And the love scenes! Well, let’s not get graphic here, but a little tongue NEVER hurt anyone! Has any reader of Inspirational romance EVER read the book of Solomon? You have? Well, you tell me, were you offended by some of the graphic descriptions in that book? For those of you who don’t know it, the book (or Song) of Solomon, (or Song of Song’s depending on which translation you’re reading) is part of the greatest book ever written: THE BIBLE!

If God describes His love for us in such exotic prose, why can’t we do the same for our characters?

Now, I know we should be selective in our use of the human language. But isn’t the point of telling a story for it to be so REAL that our readers actually put themselves in the heart and mind of the characters? I’ll tell you one thing, I love God with all my heart, but if I get angry or hurt look out! The phrase “hell hath no fury like a woman scorned” is a VERY mild description of seeing this little coonass upset!

Yes, I repent. Yes I plead for forgiveness. Yes, I try to be angry and sin not. I try to submit to the Holy Spirit and let Jesus shine through regardless of the situation. I try. I don’t always succeed. But, isn’t that what grace is all about? If we never fell, we wouldn’t need the healing power of God’s grace.

Do you ever wonder what Jesus’ words REALLY were when he drove the money changers out of the temple? I do. I bet He had a few choice words for them and I bet (being human) those words were just too graphic to put in the holiest book ever written!

Oh well, got it all off my chest (am I being too graphic here?). Until those in high places decide that we writers (and readers) of Inspirational fiction are human (key word here) I’ll continue to tone down my books as much as my frazzled mind will allow. After all, I am a Christian and as I grow in grace and wisdom I know that God will continue to give me the words that will not offend Him or any one of you.

In the mean time, thank you ALL very much for letting me rant and rave. I feel much better now, more in control. Oh, yes, my anger has abated, my frustration level is down. I can write an angry (or passionate) scene without offending anyone (I hope).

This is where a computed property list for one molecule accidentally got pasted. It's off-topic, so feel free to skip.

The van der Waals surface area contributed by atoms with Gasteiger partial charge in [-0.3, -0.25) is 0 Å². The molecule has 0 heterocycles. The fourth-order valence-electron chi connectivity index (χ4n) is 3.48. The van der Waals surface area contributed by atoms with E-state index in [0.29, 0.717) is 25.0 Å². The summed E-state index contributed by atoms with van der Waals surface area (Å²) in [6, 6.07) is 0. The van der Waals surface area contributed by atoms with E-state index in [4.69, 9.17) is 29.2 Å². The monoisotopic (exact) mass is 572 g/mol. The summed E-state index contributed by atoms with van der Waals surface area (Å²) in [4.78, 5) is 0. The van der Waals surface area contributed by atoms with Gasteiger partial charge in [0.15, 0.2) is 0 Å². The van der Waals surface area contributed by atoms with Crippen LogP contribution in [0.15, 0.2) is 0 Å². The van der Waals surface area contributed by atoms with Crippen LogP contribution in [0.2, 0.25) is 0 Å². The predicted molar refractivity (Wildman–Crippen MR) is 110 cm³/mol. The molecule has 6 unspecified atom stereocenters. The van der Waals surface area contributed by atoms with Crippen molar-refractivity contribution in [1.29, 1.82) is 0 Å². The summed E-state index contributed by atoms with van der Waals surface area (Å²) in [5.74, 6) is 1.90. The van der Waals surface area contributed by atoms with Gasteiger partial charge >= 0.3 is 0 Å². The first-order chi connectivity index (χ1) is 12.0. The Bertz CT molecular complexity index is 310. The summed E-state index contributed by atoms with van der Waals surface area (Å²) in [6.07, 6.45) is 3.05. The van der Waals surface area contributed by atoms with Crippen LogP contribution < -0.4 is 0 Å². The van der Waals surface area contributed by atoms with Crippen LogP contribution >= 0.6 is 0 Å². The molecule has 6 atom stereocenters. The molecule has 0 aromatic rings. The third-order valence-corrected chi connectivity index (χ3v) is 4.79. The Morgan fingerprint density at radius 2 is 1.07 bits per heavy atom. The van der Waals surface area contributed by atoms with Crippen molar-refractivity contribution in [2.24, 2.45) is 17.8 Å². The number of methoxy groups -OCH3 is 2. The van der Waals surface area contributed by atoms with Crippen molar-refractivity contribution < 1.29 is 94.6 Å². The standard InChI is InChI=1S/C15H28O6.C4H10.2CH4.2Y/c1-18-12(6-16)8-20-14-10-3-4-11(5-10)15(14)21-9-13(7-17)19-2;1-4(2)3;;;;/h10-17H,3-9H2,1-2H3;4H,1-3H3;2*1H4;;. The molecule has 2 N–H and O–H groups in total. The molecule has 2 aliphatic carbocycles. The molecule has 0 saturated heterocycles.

PS: the hero in the book is in the Army. He starts out as one of the lowest ranked “gofers” (original term: dog shit runners) that the Army has. Which term do you think is more REAL? I’m happy to hear your comments. Address them to:

Pamela’s novel ‘Tempered Hearts’ is published by Writers Exchange Epublishing.

Coming Soon! Tempered Dreams
2nd Book in the 4 part “Tempered” Series


Dr. Scott Hensley (introduced in Tempered Hearts) has built a wall around his heart since the death of his wife and parents. Katrina Simmons is recovering from scars inflicted as a battered wife. Can dreams be renewed and faith strengthened? Can they find joy and peace in God’s love and in love for one another?

Find out in: Tempered Dreams.



Born May 19, 1961, Pamela Thibodeaux is the mother of four children (two by blood and two by marriage) ranging in ages from 17 to 22. She works part time as a full-charge bookkeeper. Pamela has been writing for several years and is a member of Coeur de Louisiane and RWA. As a member of Coeur, she won the 1999 “Diamond In The Rough” award, the “Ruby” award in 2000, and is currently serving as Contest Chair and Publicity Coordinator for the organization. Pamela has a short story Angel of the Day (November 2000) and an Inspirational Article entitled: Perfect Love (Feb. 2001) published in The Romantic Bower Ezine at: Pamela has also written a novel, ‘Tempered Hearts’ published by Writers Exchange Epublishing.